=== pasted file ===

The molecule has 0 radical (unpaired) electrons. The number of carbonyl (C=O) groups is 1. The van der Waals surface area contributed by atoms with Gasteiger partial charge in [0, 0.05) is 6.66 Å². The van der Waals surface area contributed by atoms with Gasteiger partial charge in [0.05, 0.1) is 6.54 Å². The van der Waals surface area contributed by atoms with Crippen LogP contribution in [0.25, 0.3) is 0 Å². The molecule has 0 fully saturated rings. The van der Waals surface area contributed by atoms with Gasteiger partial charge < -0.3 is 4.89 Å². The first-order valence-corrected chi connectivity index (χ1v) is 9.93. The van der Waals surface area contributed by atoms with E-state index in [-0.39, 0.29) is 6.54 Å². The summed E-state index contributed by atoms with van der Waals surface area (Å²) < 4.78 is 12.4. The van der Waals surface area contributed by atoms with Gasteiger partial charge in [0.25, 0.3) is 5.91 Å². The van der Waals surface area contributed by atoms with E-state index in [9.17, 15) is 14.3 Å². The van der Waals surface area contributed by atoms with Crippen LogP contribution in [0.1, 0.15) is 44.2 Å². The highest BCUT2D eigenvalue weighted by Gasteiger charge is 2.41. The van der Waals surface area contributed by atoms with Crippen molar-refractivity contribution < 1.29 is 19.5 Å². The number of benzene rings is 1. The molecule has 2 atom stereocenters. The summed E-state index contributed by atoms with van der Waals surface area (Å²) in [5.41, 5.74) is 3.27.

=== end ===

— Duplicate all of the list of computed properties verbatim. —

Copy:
The molecule has 0 radical (unpaired) electrons. The number of carbonyl (C=O) groups is 1. The van der Waals surface area contributed by atoms with Gasteiger partial charge in [0, 0.05) is 6.66 Å². The van der Waals surface area contributed by atoms with Gasteiger partial charge in [0.05, 0.1) is 6.54 Å². The van der Waals surface area contributed by atoms with Crippen LogP contribution in [0.25, 0.3) is 0 Å². The molecule has 0 fully saturated rings. The van der Waals surface area contributed by atoms with Gasteiger partial charge < -0.3 is 4.89 Å². The first-order valence-corrected chi connectivity index (χ1v) is 9.93. The van der Waals surface area contributed by atoms with E-state index in [-0.39, 0.29) is 6.54 Å². The summed E-state index contributed by atoms with van der Waals surface area (Å²) < 4.78 is 12.4. The van der Waals surface area contributed by atoms with Gasteiger partial charge in [0.25, 0.3) is 5.91 Å². The van der Waals surface area contributed by atoms with E-state index in [9.17, 15) is 14.3 Å². The van der Waals surface area contributed by atoms with Crippen LogP contribution in [0.1, 0.15) is 44.2 Å². The highest BCUT2D eigenvalue weighted by Gasteiger charge is 2.41. The van der Waals surface area contributed by atoms with Crippen molar-refractivity contribution < 1.29 is 19.5 Å². The number of benzene rings is 1. The molecule has 2 atom stereocenters. The summed E-state index contributed by atoms with van der Waals surface area (Å²) in [5.41, 5.74) is 3.27.